The dark exciton is a non-optical excited state of a semiconductor. When electronic excitation in a semiconductor occurs, an electron (which has a negative charge) "jumps" from the full, lower-energy valence band, to the higher-energy, empty conduction band. The missing electron in the valence band is called a "hole", and its electric charge is positive. The electron and the hole electrically attract one another, until they are "bound". A bound electron-hole pair is called an "exciton".
The electron (and the hole as well) has a quantum degree of freedom called "spin". Spin is analogous to the rotation of a particle about its axis, and can point in two directions: "up" and "down". If the hole's spin, like its charge, is the opposite of the electron's spin, the electron can return back to the valence band while emitting its excess energy in the form of a single particle of light (a "photon"). Such an exciton is thus called a "bright" exciton. However, if the spins of the electron and the hole both point at the same direction, such a return is impossible, and the exciton is called "dark". When the emission of light is possible, it happens very fast. Thus, the bright exciton "lives" for no more than a billionth of a second. The dark exciton, for which this process is forbidden, lives about one thousand times longer.
The total spin of the dark exciton is determined by the sum of the (parallel) spins of the electron and the hole, and it also can point up (logical "one" of a single bit of information) or down (logical "zero"). However, in quantum mechanics, the real spin state is described as a combination of these two states. The number of possible such combinations is infinite. Therefore, the spin state holds much more information than is held in a classical bit, and it can be used as a quantum bit (a "qubit"). The future technology of quantum information processing, including quantum computers, relies on the ability to implement qubits.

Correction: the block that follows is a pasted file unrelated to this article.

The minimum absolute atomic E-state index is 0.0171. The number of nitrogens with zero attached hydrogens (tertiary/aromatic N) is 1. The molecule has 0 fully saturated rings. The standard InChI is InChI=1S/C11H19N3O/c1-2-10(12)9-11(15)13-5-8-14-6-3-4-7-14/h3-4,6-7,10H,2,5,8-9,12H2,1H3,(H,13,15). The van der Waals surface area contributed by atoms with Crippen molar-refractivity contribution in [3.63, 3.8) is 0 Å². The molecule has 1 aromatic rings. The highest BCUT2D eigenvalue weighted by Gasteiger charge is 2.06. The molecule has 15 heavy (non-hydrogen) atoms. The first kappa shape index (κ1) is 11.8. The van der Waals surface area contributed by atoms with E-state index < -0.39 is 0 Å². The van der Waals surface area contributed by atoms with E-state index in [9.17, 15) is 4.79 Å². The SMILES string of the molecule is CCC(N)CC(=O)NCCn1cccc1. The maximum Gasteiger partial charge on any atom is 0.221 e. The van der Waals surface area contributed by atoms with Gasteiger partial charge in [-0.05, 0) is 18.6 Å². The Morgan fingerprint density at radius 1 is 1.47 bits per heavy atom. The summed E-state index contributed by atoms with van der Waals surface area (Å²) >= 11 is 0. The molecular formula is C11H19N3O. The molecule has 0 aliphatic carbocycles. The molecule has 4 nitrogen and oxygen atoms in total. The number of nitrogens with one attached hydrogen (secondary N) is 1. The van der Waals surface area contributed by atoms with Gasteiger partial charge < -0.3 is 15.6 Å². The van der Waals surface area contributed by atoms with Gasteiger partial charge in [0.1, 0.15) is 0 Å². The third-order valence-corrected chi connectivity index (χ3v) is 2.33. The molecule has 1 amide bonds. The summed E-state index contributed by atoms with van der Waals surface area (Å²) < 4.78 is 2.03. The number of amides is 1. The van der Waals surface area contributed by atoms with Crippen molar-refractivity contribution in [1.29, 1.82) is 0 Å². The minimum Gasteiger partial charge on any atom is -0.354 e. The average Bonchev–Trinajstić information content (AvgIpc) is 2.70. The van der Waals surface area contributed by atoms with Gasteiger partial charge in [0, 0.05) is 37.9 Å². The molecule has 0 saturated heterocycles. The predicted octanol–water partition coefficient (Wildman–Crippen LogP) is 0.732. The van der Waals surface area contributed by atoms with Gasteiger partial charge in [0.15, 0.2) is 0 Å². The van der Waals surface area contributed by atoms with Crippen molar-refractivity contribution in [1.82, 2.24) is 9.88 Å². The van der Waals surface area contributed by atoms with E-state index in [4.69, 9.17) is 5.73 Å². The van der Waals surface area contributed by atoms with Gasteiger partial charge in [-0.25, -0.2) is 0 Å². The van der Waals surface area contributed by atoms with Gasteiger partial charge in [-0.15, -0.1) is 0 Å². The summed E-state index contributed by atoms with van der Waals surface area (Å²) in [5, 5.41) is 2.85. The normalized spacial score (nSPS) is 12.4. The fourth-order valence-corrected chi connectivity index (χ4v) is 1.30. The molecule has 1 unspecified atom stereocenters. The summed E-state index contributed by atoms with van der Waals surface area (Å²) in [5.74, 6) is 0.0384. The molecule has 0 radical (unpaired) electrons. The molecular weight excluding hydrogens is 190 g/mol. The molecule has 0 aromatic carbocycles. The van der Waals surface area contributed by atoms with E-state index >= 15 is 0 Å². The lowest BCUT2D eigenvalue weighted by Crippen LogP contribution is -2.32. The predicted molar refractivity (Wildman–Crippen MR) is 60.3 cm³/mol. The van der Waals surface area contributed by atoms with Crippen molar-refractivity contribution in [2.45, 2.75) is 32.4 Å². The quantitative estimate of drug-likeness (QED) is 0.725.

We have found a new way to "write" and "read" the spin of the dark exciton using light. We have trapped a single dark exciton in a nanometric "trap" (a "quantum dot") inside a semiconductor, and succeeded in preparing it spin in a given state, and then follow its temporal evolution. In this manner, we have managed, for the first time, to measure the rate by which the dark exciton's spin oscillates between its two states.
We believe that this discovery contains a large scientific value due to the novelty of the research. Furthermore, this discovery may mark a mile stone on the way to applications. This is because in the context of using it as a qubit, the dark exciton's longevity, its neutrality and its insensitivity to external perturbations, are strong advantages. Moreover, the use of semiconductor quantum dots is very attractive in this context, since semiconductors and their nanometric structures are compatible with the contemporary technologies of information processing, communication and computation, which completely rely on them.